Hans Rosling, using Gapminder to ‘wow’ audiences with his ability to cross-reference UN and similar data sources
As a practicioner of ‘due diligence’ I consider one of the key skills to be seeing through numbers/data and finding a way to present, in a very succinct manner, a key trend/issue. There are several key elements to this:
- the ability to hypothesise the outcome, and then consequently choose and develop the appropriate data sets and presentation format (without random trial and error, which is too slow);
- analyzing the data to determine key trends, even when the data may not appear to exhibit trends; and
- the communication of the finding in a compelling, interesting and succinct manner.
Preparing “killer charts”
It is often said that “A picture is worth a thousand words” – in this sense, a chart might be worth a thousand data points, or a thousand words of explanation, etc. Graphical analysis, where the presentation is selected in a way that emphasises (but not distorts) an issue/finding, can be the most effective from of communication of due diligence findings.
Key steps that the preparer of the graphical analysis needs to consider are:
- what are the axes that I want to present? how many axes to present? both/all variable? include time on an axis?
- should I ‘zoom’ in on a part of the presentation (by selecting the scale of the axes)?
- should I color code elements of the analysis for greater effect/interpretation?
- which graph/chart type(s) most effectively highlights my presentation? (bar, pie, bubble, line, etc.)
- how many data sets do I want to overlay in the chart (and whether multiple axes help with comparison of different data sets)?
- which data sets should I cross-reference? (cross-referencing different data sets, that you might not have previously put together, can sometimes result in surprising trends and insights)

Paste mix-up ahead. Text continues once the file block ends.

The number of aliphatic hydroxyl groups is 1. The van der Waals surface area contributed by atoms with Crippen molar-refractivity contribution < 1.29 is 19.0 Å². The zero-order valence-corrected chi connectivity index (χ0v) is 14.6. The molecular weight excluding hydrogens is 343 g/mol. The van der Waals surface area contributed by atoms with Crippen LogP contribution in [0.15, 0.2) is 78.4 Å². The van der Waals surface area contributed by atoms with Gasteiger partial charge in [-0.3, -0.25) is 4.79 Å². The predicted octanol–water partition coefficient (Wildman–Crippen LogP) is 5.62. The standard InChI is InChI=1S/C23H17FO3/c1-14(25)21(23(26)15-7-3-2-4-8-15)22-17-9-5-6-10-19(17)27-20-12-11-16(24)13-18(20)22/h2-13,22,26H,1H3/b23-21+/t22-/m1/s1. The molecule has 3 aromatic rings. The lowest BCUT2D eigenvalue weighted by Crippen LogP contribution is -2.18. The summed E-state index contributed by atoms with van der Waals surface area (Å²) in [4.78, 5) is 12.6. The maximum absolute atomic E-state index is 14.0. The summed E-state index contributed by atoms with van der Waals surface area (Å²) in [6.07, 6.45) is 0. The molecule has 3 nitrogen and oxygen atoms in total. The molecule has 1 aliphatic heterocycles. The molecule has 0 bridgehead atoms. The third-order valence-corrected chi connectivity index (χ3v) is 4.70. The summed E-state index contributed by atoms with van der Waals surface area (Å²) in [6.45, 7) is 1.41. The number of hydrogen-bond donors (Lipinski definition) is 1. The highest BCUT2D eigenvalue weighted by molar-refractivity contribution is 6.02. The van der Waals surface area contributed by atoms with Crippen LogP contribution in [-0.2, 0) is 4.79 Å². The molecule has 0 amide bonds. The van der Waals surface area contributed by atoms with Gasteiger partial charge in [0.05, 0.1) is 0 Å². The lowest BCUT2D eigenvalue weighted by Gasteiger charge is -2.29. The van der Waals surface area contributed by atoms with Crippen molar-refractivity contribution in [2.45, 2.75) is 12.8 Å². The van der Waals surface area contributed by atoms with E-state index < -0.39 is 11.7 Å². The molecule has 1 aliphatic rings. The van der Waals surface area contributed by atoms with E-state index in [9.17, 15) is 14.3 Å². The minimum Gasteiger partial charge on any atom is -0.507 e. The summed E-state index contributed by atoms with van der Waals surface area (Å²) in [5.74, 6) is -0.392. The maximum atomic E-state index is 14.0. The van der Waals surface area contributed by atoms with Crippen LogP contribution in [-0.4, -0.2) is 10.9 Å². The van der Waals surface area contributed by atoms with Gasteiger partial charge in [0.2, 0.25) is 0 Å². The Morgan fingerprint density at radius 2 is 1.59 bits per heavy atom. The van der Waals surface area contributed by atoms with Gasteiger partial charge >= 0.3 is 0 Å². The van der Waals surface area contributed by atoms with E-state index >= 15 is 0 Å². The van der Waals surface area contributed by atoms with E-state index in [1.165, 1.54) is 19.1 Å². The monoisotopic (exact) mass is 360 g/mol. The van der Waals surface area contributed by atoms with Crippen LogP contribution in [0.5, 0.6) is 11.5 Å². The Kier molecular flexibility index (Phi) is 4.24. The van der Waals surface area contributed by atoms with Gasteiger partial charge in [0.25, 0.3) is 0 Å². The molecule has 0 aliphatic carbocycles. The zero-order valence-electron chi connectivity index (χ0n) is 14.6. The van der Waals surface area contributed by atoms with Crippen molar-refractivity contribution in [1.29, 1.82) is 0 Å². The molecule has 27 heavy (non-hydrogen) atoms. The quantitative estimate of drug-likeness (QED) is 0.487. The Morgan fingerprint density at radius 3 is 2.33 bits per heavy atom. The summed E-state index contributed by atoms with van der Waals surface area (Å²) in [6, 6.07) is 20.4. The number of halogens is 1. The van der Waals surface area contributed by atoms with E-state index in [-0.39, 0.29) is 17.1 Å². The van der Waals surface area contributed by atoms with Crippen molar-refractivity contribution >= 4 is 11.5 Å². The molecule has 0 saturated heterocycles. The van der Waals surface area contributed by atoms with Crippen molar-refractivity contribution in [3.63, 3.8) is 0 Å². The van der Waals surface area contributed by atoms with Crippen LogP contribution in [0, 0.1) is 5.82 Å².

- do I need to ‘create’ a new data set/metric which most effectively highlights a trend? (see below)
The variety of options means that it is very easy to get lost – many people frequently use the same charts for all analyses or don’t change the scale of the charts as suggested to them by the software they use. On the other hand, using two many different chart types, or the wrong type of chart can also reduce the quality of the presentation.
The skill in preparing analyses, which I have termed “killer charts“, which achieve the goals above, is therefore the ability to see ahead what it is that you are trying to prove/understand – I believe that this comes from experience, and having the right mindset (a mix of inquisitiveness, imagination/creativity). An approach of randomly trying different data analyses, without hypothesising, is also not effective.
Mastering the “killer chart” allows one to effectively communicate trends that others might not immediately see – doing so can often result in a ‘wow’ factor, or people claiming to have ‘epiphanies’.
Creating new data from existing data
Sometimes it is not sufficient to plot different data sets against each other, but to create new data and segment data:
- creating new data can often mean ‘dividing’ different data sets by each other – for example, taking corporate expense items and deriving the cost per employee, cost per hour worked, cost as a % of sales, annual % increase in cost, etc.